Hong Kong Railway Museum

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Hong Kong Railway Museum (formerly Tai Po Market Station)

Hong Kong Railway Museum (Chinese: 香港鐵路博物館; Cantonese Yale: heung1 gong2 tit3 lou6 bok3 mat6 gun2) is a railway museum in Tai Po, Hong Kong.[1] It is now under the management of the Leisure and Cultural Service Department. Opened on 20 December 1986, it is located at the site where the Old Tai Po Market Railway Station was built in 1913. Admission to the museum is free.


Tai Po Market
KCR station
Location On Fu Road, Tai Po
Tai Po District, Hong Kong
Coordinates 22°26′51″N 114°09′52″E / 22.4476°N 114.1644°E / 22.4476; 114.1644Coordinates: 22°26′51″N 114°09′52″E / 22.4476°N 114.1644°E / 22.4476; 114.1644
Owned by Kowloon–Canton Railway Corporation
Operated by Kowloon–Canton Railway Corporation
Line(s)   Kowloon–Canton Railway (British Section)
Platforms 2 (side platforms)
Tracks 2
Connections Bus, public light bus
Structure type At-grade
Platform levels 1
Opened 1 October 1910 (1910-10)
Closed 6 April 1983 (1983-04-07)
Preceding station   KCR   Following station
towards Kowloon
Kowloon–Canton Railway (British Section)
towards Lo Wu
Hong Kong MTR system map
Hong Kong MTR system map
Tai Po Market
Location within the current MTR system

The Kowloon-Canton Railway (British Section) opened in 1910 in Tai Po Market was one of the stops in the New Territories. The station building was erected in 1913. Since then, it acted as a centre of administration and trade which indirectly boosted Tai Po Market's economy by bringing traders there.

The KCR was electrified in 1983 and the station was taken out of service, with new stations being opened to the north (Tai Wo) and south (Tai Po Market) of it. One year later, the Old Tai Po Market Railway Station was declared a monument. The site, together with the buildings and relevant exhibits, were then given to the government by the KCRC for the construction of the Museum.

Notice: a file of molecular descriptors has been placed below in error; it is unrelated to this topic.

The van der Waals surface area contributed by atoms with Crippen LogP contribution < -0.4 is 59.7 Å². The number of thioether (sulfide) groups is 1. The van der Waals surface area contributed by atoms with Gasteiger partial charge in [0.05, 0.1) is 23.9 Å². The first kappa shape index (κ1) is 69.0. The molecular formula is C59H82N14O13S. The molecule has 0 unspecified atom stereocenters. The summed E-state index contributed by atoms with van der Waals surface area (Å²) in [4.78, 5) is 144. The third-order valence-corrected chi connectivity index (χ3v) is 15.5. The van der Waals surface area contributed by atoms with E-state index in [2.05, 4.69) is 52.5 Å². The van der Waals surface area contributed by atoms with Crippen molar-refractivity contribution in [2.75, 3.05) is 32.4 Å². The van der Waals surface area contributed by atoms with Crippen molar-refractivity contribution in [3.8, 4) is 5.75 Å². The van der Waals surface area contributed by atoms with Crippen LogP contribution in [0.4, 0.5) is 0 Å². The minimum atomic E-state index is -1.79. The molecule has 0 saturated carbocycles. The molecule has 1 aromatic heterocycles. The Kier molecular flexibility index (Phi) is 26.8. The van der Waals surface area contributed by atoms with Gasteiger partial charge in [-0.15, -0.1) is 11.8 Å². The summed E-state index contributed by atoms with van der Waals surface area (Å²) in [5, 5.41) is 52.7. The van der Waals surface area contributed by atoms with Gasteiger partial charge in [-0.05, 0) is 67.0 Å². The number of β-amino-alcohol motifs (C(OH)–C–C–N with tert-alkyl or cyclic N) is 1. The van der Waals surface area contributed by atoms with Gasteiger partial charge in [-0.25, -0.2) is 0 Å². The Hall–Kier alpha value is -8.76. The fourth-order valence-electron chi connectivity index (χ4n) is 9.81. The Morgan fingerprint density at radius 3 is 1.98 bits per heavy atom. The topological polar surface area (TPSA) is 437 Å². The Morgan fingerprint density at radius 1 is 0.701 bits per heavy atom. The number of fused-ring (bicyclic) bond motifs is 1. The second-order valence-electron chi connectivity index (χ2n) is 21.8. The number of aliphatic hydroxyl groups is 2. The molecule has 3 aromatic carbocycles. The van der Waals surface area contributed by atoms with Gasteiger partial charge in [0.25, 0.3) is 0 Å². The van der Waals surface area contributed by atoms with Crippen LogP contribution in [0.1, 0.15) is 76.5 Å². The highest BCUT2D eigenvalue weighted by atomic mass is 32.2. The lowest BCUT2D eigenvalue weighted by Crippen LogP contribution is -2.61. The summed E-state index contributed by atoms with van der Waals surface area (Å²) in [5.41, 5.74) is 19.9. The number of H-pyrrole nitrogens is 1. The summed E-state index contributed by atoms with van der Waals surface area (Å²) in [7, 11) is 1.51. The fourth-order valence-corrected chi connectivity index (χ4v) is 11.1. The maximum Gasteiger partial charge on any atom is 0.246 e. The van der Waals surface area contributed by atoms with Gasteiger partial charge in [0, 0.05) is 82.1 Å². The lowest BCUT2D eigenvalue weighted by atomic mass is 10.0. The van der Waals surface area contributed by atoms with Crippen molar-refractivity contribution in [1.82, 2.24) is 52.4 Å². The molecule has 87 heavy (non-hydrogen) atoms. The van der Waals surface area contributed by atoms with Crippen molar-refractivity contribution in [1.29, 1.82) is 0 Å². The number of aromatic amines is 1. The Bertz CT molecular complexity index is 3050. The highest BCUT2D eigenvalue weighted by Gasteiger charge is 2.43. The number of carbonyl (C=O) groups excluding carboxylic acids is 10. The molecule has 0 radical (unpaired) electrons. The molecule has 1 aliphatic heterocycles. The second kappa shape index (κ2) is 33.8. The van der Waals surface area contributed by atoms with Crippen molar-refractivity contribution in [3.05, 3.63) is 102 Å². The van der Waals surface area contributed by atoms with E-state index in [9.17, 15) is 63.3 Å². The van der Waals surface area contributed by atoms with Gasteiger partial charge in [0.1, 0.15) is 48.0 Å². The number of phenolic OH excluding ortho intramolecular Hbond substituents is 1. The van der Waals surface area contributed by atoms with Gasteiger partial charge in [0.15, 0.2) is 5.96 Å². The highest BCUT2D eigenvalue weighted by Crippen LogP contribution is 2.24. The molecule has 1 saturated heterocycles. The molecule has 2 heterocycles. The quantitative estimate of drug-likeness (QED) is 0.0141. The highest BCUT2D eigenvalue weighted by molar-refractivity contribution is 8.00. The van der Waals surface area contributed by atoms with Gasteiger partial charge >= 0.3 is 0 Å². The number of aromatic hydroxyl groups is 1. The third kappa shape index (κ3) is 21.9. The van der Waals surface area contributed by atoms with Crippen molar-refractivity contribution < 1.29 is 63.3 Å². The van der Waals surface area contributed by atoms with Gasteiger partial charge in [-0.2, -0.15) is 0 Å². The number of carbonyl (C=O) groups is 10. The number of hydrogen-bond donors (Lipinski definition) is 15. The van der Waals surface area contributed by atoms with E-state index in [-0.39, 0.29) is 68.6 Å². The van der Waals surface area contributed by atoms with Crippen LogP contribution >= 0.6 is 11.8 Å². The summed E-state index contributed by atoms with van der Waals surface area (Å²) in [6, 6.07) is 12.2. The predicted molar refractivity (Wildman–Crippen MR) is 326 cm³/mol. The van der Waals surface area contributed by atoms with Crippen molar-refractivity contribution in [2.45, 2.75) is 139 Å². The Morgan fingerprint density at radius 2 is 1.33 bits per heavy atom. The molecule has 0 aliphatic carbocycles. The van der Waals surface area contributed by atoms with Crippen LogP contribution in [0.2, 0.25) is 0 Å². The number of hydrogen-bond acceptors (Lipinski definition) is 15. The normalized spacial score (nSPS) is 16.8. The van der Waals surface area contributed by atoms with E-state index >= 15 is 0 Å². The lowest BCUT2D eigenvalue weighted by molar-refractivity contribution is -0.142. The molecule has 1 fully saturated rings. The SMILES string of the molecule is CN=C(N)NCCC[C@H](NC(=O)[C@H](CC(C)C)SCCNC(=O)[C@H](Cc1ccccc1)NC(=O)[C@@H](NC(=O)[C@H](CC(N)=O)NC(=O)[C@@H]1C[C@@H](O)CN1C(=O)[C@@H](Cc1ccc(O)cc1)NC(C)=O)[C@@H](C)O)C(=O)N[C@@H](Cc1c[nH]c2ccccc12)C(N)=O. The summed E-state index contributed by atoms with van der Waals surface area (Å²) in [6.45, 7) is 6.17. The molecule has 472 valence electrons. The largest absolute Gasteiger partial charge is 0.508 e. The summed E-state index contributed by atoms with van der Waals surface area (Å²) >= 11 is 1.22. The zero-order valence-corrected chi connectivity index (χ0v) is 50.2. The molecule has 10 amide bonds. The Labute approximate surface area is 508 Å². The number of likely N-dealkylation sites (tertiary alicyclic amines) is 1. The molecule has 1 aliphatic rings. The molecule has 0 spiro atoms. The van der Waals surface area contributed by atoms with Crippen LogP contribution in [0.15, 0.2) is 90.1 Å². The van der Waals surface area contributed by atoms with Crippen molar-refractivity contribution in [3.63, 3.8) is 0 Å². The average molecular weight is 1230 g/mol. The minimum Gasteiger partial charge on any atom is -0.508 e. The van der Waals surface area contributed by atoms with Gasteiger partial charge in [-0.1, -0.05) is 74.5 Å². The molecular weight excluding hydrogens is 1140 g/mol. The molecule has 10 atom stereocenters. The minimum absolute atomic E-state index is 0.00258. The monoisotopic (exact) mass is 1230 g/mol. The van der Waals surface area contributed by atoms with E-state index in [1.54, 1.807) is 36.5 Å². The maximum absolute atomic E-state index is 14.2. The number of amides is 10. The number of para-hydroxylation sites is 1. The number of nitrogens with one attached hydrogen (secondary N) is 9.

The building of the station is unique in the way of architectural style among original Kowloon-Canton Railway (British Section). It is of indigenous Chinese architectural style, with many small figures decorating the exterior, such as are commonly found in existing old southern Chinese temples.


6 historical coaches are inside the museum
Exhibition gallery include historical pictures and artifacts that help chronicle the story of how the railways developed in Hong Kong

Inside the museum[edit]

On the left of the museum, there is an exhibition room of train tickets and train models of not only KCR trains but also Japanese Shinkansen and Eurostar. The further internal part of the room is a refurbished ticket office and signalling house.

Vehicles on the track[edit]

Two locomotives are on exhibition at the museum:

  • EMD G12 Diesel-electric locomotive #51, introduced in Hong Kong in 1955, which is called "Sir Alexander", named after former Governor Alexander Grantham. This was the first diesel electric locomotive in Hong Kong and marked KCR's transition from steam to diesel. After a new batch of diesel locomotives arrived in Hong Kong in late 2003, the Sir Alexander was retired from service. KCR Corporation staff spent more than 1000 hours restoring it to its original 1955 appearance, removing rust, repainting it dark green, and restoring the traditional logo. It was donated to the museum on 18 May 2004.[2]
  • A W. G. Bagnall 0-4-4PT narrow gauge steam locomotive, restored from the Philippines in 1995. The locomotive is one of two that formerly ran on the narrow gauge Sha Tau Kok Railway line between Fanling and Sha Tau Kok. When that closed, they were used by sugar mills in the Philippines. The other locomotive of the pair was also brought back to Hong Kong and is reported to be undergoing restoration.

There are six coaches on the tracks for public viewing and appreciation of the contrast between the old and the new.

  • A 1911 third-class coach, #302
  • A 1921 engineering brake coach, #002
  • A 1955 third-class coach, #223 (an educational video room)
  • A 1955 luggage coach, #229
  • A 1964 first-class coach, #112
  • A 1976 ordinary-class coach, #276

There are also a pump trolley and a diesel-engined railcar.

A 1:1 scale model of a non-refurbished East Rail Line Metro Cammell EMU was once on display at the Museum, but was removed to make space for locomotive #51.[3]


The museum is accessible from Tai Po Market Station of the MTR.


See also[edit]


  1. ^ Hong Kong Railway Museum, Hong Kong Tourism Board
  2. ^ "KCRC donates Hong Kong's first diesel electric locomotive to Hong Kong Railway Museum". Kowloon-Canton Railway Corporation. 18 May 2004. 
  3. ^ "1:1 Yelloe-head model .". www.rrpicturearchives.net. Retrieved 2011-02-16. 

External links[edit]